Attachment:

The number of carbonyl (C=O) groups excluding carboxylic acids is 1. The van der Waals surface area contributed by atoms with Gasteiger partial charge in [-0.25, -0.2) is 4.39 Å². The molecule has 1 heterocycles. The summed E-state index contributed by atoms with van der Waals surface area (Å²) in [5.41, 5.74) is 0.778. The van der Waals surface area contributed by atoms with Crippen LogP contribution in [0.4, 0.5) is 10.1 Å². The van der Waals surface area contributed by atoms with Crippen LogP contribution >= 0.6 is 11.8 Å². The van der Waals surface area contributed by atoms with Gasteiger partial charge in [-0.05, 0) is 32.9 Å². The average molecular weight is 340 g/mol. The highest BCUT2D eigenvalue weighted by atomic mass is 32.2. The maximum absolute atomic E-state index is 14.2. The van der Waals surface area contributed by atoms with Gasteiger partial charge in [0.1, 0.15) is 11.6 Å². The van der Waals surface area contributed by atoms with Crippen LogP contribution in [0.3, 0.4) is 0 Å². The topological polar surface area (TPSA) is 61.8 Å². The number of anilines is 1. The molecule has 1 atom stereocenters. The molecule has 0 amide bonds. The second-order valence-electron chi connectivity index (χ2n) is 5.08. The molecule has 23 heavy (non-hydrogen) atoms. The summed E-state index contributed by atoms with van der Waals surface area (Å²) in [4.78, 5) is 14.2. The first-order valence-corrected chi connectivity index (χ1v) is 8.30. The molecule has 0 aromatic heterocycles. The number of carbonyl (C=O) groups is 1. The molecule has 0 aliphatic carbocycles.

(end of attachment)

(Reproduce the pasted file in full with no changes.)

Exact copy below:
The number of carbonyl (C=O) groups excluding carboxylic acids is 1. The van der Waals surface area contributed by atoms with Gasteiger partial charge in [-0.25, -0.2) is 4.39 Å². The molecule has 1 heterocycles. The summed E-state index contributed by atoms with van der Waals surface area (Å²) in [5.41, 5.74) is 0.778. The van der Waals surface area contributed by atoms with Crippen LogP contribution in [0.4, 0.5) is 10.1 Å². The van der Waals surface area contributed by atoms with Crippen LogP contribution >= 0.6 is 11.8 Å². The van der Waals surface area contributed by atoms with Gasteiger partial charge in [-0.05, 0) is 32.9 Å². The average molecular weight is 340 g/mol. The highest BCUT2D eigenvalue weighted by atomic mass is 32.2. The maximum absolute atomic E-state index is 14.2. The van der Waals surface area contributed by atoms with Gasteiger partial charge in [0.1, 0.15) is 11.6 Å². The van der Waals surface area contributed by atoms with Crippen LogP contribution in [0.3, 0.4) is 0 Å². The topological polar surface area (TPSA) is 61.8 Å². The number of anilines is 1. The molecule has 1 atom stereocenters. The molecule has 0 amide bonds. The second-order valence-electron chi connectivity index (χ2n) is 5.08. The molecule has 23 heavy (non-hydrogen) atoms. The summed E-state index contributed by atoms with van der Waals surface area (Å²) in [4.78, 5) is 14.2. The first-order valence-corrected chi connectivity index (χ1v) is 8.30. The molecule has 0 aromatic heterocycles. The number of carbonyl (C=O) groups is 1. The molecule has 0 aliphatic carbocycles.